Former Rootes Group works rally driver Andrew Cowan had campaigned Mitsubishis since 1972, succeeding in epic tests of endurance in the Southern Hemisphere. So when the Japanese manufacturer wanted to refocus on stage rallying and the World Championship, it turned to Cowan to mastermind it. He established Andrew Cowan Motor Sports in Rugby in 1983, formalised as Mitsubishi Ralliart Europe in 1984. Ever-canny with his relatively meagre budget from head office, Cowan started developing a Group A conversion kit for the Starion, which could be fitted at an approved network of Ralliart dealers.


1986 Ralliart Group A Mitsubishi Starion

However, in those early days, Cowan, Mitsubishi and the rally world in general were understandably preoccupied with the Group B class. The Ralliart outfit’s first clean-sheet project was a prototype four-wheel drive Starion co-created by ex-Audi Quattro engineer Alan Wilkinson. It scored prototype-class wins on the 1983 Paris-Dakar and 1984 Milles Pistes rallies, but before a 200-car production run could be readied for the 1986 RAC Rally ahead of a proper assault on the 1987 World Rally Championship, Group B was banned.

‘The Starion feels like the origin point for the mass-market, vaguely-affordable peoples’ supercars that Japan would make its own’

But unlike so many Group Bs, Ralliart’s four-wheel-drive Starion was front-engined and based on the production car. Lessons learnt extracting 350bhp from the ‘Sirius Dash’ triple-valve evolution of the single overhead-cam engine and strengthening the X-Trac transmission to cope with the torque filtered down to the Ralliart Starion Group A kits. As did the suspension, brakes and fuel tank.

This car was intended for the 1985 RAC Rally, but when the flag fell on that event it was still incomplete. The reason isn’t known, but it’s possible that Ralliart Europe’s preoccupation with its Group B Starion delayed work on the Group A cars. A trio of works-backed Starions built by Tusk Engineering in Japan contested the Group A class in that rally instead.

This car was finally completed on 16 March 1986, just eight days after the fatal Rallye de Portugal, where Joaquim Santos’s Ford RS200 went into the crowd at full speed, effectively sparking the beginning of the end for Group B. A month later, after the deaths of Henri Toivonen and Sergio Cresto on the Tour de Corse, it was banned. The WRC’s focus switched to Group A, where the devastating effectiveness of the Mazda 323 4WD and Audi Coupé Quattro was demonstrating that any front-runners would need all wheels driven too. In 1987, the Lancia Delta HF 4WD suddenly rendered all rivals obsolete.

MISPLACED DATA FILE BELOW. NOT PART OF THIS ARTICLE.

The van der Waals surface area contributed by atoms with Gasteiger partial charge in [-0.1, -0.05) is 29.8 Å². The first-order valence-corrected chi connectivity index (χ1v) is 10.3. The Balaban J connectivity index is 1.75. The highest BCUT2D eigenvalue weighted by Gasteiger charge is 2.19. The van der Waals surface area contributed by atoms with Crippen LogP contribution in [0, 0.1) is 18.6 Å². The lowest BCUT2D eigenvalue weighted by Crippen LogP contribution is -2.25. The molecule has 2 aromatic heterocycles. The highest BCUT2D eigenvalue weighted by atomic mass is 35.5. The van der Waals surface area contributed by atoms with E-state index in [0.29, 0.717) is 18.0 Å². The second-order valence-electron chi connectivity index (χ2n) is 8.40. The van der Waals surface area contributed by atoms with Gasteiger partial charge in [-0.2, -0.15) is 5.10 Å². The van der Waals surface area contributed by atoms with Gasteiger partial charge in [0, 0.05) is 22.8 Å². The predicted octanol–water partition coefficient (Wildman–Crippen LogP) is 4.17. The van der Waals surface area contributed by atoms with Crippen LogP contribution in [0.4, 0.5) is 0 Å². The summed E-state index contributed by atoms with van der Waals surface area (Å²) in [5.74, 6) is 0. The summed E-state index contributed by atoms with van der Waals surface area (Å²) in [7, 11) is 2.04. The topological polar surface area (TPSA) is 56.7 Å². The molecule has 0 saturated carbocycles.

This didn’t phase Ralliart. The four-wheel drive knowhow derived from the Group B project allied to the production-based Group A Starion engine resulted in the Galant VR4 by the end of 1988. In the interim, Wilkinson set up a team with Pentti Airikkala, running a Starion sponsored by Safety Devices in the 1988 British Rally Championship and winning the Cartel International and Welsh Rallies. By the end of the season though, Airikkala was driving a Delta.

But in retrospect, you can draw a line of succession all the way back from the last Ralliart-prepared Mitsubishi Lancer Evolution X to this Group A Starion, left directionless and with an uncertain future even as it was completed. Embracing Cowan’s ethos of modifying production-class cars via a dealer network, even in the silhouette-car WRC era from 1997 onwards, resulted in four consecutive World Rally Championship titles from 1996 to 1999.

As motor sport dynasties go, the Ralliart Starions sired something easily comparable to those thoroughbreds that graced so many bedroom walls in the Eighties. This Mitsubishi didn’t merely aspire to be a supercar – it was one.


TECHNICAL DATA 1986 Ralliart Group A Mitsubishi Starion

  • Engine 2555cc in-line four-cylinder, sohc, Hitachi ECI electronic fuel injection system, Mitsubishi TD05H-14G turbocharger
  • Max Power 300bhp @ 6500rpm
  • Max Torque 300lb ft @ 4500rpm
  • Transmission Five-speed manual, rear-wheel drive
  • Steering Worm and roller
  • Suspension Front: independent, MacPherson struts, coil springs, telescopic dampers, anti-roll bar. Rear: independent, semi-trailing arms, lateral links, coil springs, telescopic dampers, anti-roll bar
  • Brakes Servo-assisted discs front and rear
  • Performance Top speed: 120mph
  • Acceleration 0-60mph: <5.0sec (est)
  • Weight 1100kg
  • Fuel consumption n/a
  • Cost new n/a
  • Value now £80,000

Worm-and-roller steering light but precise One of the best known names in Group A rallying Group A cars supplied to dealers as kits Temporary fitment of sequential shift. First engine to combine turbo, EFI & intercooler.Built for the ‘85 RAC, this car has always rallied. In here, gearbox is louder than engine at speed.


OWNING A RALLY STARION

‘I got into Starions because Ford Sierra Cosworths were getting too expensive to insure in 1990, and the Mitsubishis were going cheap,’ says owner and classic Mitsubishi specialist Neil Philpotts. ‘I bought this car from rally driver Ed Simpson 15 years ago. The first thing I noticed about it was the plumbed-in Ralliart fuel tank, FIA date-stamped from 1985. It was placed on the reserve entry list for the 1985 RAC Rally, but it wasn’t finished in time. However where it fits in the history of Ralliart and Mitsubishi because of its build date makes it fascinating.

‘I use it as intended though, rallying it as far afield as Majorca. I also race Starions too. After crashing one at Devil’s Elbow at Mallory Park, I bought Craig Davis’s ex-Bathurst Production Touring Car Championship car from Australia. And as you’ll see, I’ve acquired two special racing Starions, although it’ll be a while before they’re back on the track…’